This is what I mean about looking at things in a systematic context, instead of aiming directly for the virtuous end.
 
I'm not sure if you grasp the connection of what Fracking does to the countryside around it, and that being a big issue for a geographically small island like the UK? Canada has lots of other space for people to move to and live in if needed (USA also), but we don't have that option here. Far better to focus efforts in clean energy we can produce ample amounts of via wind and wave. Labour recently put out some info on pushing the uk towards a new industrial revolution, but based on home based green energy production, and that is the much better idea to what your suggesting imho. It's the kind of thinking all countries need to adopt as the next few decades are critical for human civilization down the next few hundred years. As the kids on the street are saying today, why prepare for a future they might never get to enjoy (due to AGW etc)? We are at that crossroad right about now.

And yes American corporations are obviously already here (they are the ones pushing for Fracking btw), but Brexit is going to green-light much more of that kind of thing (end of NHS/decent free education/fair working conditions etc). Environmentally (and socially) it is going to have huge negatives on the Britain we grew up loving. A few will make huge personal profits from it obviously, by selling out Britain to Americans. It's just the obvious outcome of Brexit (and actually the power behind the throne of it). This awareness is less about politics more than the simple harsh reality of the situation, if it was the Chinese or Russians i would say the same, it just happens Brexit has American concerns all over it, that is all.

Now obviously i don't want to clutter up the thread with this stuff (so please don't), but you mentioned it and i wanted to address it to put it to bed so to speak. The biggest concern of all (for me) is the Environmental cost of our actions, because we are at a unique period in our human history and that concern is going to determine if we thrive or fall as a species, and we (you and I) are the ones making that future.
 
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I find this scenario very interesting, also in relation to the wider debate around the impact that the petro-chemical companies are having on our world.

'Monsanto must pay couple $2bn in largest verdict yet over cancer claims':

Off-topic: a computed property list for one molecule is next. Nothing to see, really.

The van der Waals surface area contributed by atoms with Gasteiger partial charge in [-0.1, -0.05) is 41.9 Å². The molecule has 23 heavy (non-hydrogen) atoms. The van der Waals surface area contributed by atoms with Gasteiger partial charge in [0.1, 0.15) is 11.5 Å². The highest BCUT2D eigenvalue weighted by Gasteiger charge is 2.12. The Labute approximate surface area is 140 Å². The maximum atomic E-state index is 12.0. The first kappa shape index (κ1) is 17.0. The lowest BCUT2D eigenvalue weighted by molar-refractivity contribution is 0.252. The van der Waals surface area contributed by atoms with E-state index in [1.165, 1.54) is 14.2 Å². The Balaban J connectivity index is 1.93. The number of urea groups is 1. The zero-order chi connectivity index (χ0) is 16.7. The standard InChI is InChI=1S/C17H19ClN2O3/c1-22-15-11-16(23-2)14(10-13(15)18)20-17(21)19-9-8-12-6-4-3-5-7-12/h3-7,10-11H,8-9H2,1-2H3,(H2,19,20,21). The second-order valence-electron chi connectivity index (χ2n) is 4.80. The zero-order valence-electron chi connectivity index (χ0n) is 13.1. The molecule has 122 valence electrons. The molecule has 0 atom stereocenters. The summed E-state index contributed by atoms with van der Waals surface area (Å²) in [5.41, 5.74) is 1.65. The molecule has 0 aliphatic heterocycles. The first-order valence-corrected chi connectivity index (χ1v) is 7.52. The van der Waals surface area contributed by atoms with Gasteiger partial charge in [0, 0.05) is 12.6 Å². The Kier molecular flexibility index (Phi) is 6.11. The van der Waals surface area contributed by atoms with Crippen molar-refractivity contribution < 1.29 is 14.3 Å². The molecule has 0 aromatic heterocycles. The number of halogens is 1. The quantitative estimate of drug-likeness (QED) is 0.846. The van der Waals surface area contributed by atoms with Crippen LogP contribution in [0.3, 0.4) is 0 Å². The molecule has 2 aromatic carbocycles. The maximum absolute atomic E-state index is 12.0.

A California jury has ordered Monsanto to pay more than $2bn to a couple that got cancer after using its weedkiller, marking the third and largest verdict against the company over Roundup.

A jury in Oakland ruled Monday that Monsanto, now owned by the German pharmaceutical corporation Bayer, was liable for the non-Hodgkin’s lymphoma (NHL) cancer of Alva and Alberta Pilliod. The jury ordered the company to pay $1bn in damages to each of them, and more than $55m total in compensatory damages.

The victory for the Pilliods follows two consecutive trial wins for families taking on Monsanto over Roundup, the world’s most widely used weedkiller, which research has linked to NHL, a cancer that affects the immune system. Dewayne Johnson, a former school groundskeeper with terminal cancer, won a $289m victory in state court last year, and Edwin Hardeman, who sprayed Roundup on his properties, was awarded $80m in the first federal trial this year.

The latest verdict is the largest by far and will increase pressure on Bayer, which has suffered share price drops in the wake of the verdicts and is now facing similar lawsuits from thousands of cancer patients, survivors and families who lost loved ones to NHL.

The juries have repeatedly ruled that Roundup was defectively designed, that the company failed to warn consumers about the cancer risks, and that Monsanto has acted negligently. The cases have uncovered internal Monsanto documents that plaintiffs’ lawyers say reveal the ways in which the company has “bullied” scientists over the years and helped “ghostwrite” research defending the safety of glyphosate, the main ingredient in Roundup.
The history of Monsanto is worth reading up on, but it looks like since it was sold by it's american owners to the german Bayer (another 'nasty' petro-chemical company), 'open season' has been declared on it, and it seems somewhere in the documents of sale ALL responsibilities have been transferred to the german company. I wonder about all the detail (and legality?) of that, but it is more an academic interest as i have zero compassion for Bayer (or any corporate entity like it).

At a time when all the important wild life around us is under threat it is cathartic to see one of the brands causing that harm get a deserved shoeing, even if not for those just reasons!? A case of what goes around comes around maybe?
 
I find this scenario very interesting, also in relation to the wider debate around the impact that the petro-chemical companies are having on our world.

'Monsanto must pay couple $2bn in largest verdict yet over cancer claims':